Thinking About Children & Grandchildren
A few weeks ago I was in Holland visiting my daughter, her husband, and my two grandsons. Only when you become a grandparent do you understand why your friends, seemingly normal and reasonable people otherwise, go berzerk-o when they become grandparents.
It is an unspeakable blessing if, in our life cycle, we can rear our own children and live long enough to see a grandchild. Seeing a grandchild opens our eyes once again to the miracle of life.
As I have become involved in Pinnacle, I have witnessed our ministry to children in its various manifestations. I am reminded that of all the things we do here, this is job one: to love these children, to care for them, to protect them, and in so doing lead them on to Another who is perfect love.
Do you know the writings of the late Erma Bombeck? Her insights on parenting always made me laugh—or cry. Here is what she wrote to her children when they were grown.
“To the first born......
I've always loved you best because you were our first miracle. You were the genesis of a marriage, the fulfillment of young love, the promise of our infinity.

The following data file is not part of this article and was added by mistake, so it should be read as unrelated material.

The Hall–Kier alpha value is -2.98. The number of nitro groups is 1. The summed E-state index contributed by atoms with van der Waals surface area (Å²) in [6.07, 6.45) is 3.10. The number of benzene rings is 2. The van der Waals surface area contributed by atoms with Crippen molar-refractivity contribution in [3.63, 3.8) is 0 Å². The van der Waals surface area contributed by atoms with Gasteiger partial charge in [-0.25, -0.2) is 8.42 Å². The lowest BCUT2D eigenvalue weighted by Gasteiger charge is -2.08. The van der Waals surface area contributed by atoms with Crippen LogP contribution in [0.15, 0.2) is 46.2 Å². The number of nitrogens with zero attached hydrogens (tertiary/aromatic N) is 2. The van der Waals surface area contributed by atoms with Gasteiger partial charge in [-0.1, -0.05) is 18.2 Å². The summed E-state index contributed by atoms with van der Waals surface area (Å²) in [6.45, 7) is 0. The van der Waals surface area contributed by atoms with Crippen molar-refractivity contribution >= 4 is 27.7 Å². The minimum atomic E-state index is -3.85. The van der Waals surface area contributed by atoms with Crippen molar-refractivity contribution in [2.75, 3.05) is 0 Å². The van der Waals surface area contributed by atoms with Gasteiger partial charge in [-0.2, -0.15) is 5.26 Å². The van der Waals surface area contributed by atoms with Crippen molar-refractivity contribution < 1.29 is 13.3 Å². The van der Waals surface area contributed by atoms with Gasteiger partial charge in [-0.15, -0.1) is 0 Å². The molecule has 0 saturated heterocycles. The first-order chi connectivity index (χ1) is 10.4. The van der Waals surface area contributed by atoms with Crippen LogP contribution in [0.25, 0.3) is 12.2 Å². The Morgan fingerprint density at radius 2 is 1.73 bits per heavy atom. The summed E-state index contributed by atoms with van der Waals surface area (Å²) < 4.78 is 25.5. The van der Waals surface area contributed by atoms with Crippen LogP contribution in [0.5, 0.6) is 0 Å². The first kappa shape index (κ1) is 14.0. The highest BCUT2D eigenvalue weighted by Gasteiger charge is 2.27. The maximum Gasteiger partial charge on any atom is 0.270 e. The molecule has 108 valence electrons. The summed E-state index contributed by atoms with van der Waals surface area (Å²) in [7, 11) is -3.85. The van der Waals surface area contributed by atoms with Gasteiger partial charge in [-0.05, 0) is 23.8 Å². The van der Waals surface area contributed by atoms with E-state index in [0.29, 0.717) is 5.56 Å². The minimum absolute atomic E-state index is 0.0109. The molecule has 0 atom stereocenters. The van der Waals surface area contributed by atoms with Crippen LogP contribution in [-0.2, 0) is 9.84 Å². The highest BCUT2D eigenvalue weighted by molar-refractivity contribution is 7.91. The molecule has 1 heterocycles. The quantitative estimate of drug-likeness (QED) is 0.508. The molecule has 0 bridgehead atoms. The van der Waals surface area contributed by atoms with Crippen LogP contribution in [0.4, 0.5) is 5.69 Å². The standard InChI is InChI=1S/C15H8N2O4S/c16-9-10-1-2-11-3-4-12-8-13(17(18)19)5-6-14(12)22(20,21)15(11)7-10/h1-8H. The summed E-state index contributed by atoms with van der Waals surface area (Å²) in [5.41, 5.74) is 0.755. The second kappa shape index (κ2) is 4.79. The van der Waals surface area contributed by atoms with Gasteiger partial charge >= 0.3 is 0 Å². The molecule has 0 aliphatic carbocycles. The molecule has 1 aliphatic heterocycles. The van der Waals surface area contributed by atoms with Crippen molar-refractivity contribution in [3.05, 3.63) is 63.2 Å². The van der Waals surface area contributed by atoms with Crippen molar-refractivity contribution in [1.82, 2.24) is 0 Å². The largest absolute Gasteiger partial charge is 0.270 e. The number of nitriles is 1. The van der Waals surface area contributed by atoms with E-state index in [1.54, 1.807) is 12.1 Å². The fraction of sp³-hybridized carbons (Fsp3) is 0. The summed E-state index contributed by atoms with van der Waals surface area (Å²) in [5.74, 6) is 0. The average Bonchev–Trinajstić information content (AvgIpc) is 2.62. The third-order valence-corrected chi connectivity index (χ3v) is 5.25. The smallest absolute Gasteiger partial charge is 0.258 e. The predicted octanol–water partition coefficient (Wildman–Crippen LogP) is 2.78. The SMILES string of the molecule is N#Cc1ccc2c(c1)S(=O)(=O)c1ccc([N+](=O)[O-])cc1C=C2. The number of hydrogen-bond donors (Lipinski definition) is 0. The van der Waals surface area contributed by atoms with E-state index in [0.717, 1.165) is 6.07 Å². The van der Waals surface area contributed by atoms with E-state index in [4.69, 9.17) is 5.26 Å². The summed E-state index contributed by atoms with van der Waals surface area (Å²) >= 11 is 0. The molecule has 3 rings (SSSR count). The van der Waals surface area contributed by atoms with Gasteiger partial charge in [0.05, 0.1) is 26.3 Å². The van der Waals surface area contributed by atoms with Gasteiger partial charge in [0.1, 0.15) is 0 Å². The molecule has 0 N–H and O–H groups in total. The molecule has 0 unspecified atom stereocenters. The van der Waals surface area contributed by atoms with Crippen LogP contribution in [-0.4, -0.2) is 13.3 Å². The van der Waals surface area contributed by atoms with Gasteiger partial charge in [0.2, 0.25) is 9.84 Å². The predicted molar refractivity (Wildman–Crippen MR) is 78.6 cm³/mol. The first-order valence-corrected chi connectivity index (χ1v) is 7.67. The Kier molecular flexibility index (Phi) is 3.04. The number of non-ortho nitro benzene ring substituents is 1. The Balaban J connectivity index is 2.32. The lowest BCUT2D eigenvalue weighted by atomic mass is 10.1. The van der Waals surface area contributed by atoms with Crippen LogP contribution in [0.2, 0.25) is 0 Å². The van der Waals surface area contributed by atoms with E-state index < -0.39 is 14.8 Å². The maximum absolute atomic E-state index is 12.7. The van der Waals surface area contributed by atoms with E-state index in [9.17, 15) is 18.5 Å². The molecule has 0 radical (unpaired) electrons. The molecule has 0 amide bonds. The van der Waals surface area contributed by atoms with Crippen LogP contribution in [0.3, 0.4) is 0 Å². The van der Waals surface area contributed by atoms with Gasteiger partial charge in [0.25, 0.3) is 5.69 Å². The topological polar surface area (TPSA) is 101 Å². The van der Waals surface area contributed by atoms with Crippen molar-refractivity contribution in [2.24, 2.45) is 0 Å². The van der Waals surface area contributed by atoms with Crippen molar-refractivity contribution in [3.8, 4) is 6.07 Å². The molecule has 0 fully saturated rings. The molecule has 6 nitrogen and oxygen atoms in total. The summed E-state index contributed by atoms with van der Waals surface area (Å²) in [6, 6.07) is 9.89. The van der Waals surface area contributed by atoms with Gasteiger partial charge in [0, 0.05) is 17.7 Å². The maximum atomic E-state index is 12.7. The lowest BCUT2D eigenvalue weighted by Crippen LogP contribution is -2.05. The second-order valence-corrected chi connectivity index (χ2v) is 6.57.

You sustained us through the hamburger years. The first apartment furnished in Early Poverty... our first mode of transportation (1955 feet)... the 7-inch TV set we paid on for 36 months.
You wore new, had unused grandparents and more clothes than a Barbie doll. You were the "original model" for unsure parents trying to work the bugs out. You got the strained lamb, open pins and three-hour naps.
You were the beginning.
To the middle child...
I've always loved you the best because you drew the dumb spot in the family and it made you stronger for it.
You cried less, had more patience, wore faded and never in your life did anything "first," but it only made you more special. You are the one we relaxed with and realized a dog could kiss you and you wouldn't get sick. You could cross the street by yourself long before you were old enough to get married, and the world wouldn't come to an end if you went to bed with dirty feet.
You were the continuance.
To the baby...
I've always loved you the best because endings generally are sad and you are such a joy. You readily accepted milk stained bibs. The lower bunk. The cracked baseball bat. The baby book, barren but for a recipe for graham pie crust that someone jammed between the pages.
You are the one we held onto so tightly. For, you see, you are the link with the past that gives a reason to tomorrow. You darken our hair, quicken our steps, square our shoulders, restore our vision, and give us humor that security and maturity can't give us.
When your hairline takes on the shape of Lake Erie and your children tower over you, you will still be "the baby."
You were the culmination.”